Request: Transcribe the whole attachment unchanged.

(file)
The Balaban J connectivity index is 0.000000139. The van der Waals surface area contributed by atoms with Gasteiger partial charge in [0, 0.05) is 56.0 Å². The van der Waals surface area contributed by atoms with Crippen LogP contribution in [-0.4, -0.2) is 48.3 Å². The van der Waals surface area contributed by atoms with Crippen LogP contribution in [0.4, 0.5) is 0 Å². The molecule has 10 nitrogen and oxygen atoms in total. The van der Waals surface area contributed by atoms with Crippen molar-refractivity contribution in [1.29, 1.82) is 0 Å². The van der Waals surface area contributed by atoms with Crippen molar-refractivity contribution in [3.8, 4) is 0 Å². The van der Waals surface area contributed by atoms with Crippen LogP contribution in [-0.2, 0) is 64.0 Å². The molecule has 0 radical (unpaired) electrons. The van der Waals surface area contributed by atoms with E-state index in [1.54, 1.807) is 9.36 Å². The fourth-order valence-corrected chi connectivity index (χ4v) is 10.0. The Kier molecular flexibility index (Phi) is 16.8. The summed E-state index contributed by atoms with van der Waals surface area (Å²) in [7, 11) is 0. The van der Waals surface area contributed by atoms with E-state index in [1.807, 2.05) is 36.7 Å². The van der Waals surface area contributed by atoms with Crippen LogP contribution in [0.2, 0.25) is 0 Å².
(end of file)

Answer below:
The Balaban J connectivity index is 0.000000139. The van der Waals surface area contributed by atoms with Gasteiger partial charge in [0, 0.05) is 56.0 Å². The van der Waals surface area contributed by atoms with Crippen LogP contribution in [-0.4, -0.2) is 48.3 Å². The van der Waals surface area contributed by atoms with Crippen LogP contribution in [0.4, 0.5) is 0 Å². The molecule has 10 nitrogen and oxygen atoms in total. The van der Waals surface area contributed by atoms with Crippen molar-refractivity contribution in [1.29, 1.82) is 0 Å². The van der Waals surface area contributed by atoms with Crippen molar-refractivity contribution in [3.8, 4) is 0 Å². The van der Waals surface area contributed by atoms with Crippen LogP contribution in [-0.2, 0) is 64.0 Å². The molecule has 0 radical (unpaired) electrons. The van der Waals surface area contributed by atoms with E-state index in [1.54, 1.807) is 9.36 Å². The fourth-order valence-corrected chi connectivity index (χ4v) is 10.0. The Kier molecular flexibility index (Phi) is 16.8. The summed E-state index contributed by atoms with van der Waals surface area (Å²) in [7, 11) is 0. The van der Waals surface area contributed by atoms with E-state index in [1.807, 2.05) is 36.7 Å². The van der Waals surface area contributed by atoms with Crippen LogP contribution in [0.2, 0.25) is 0 Å².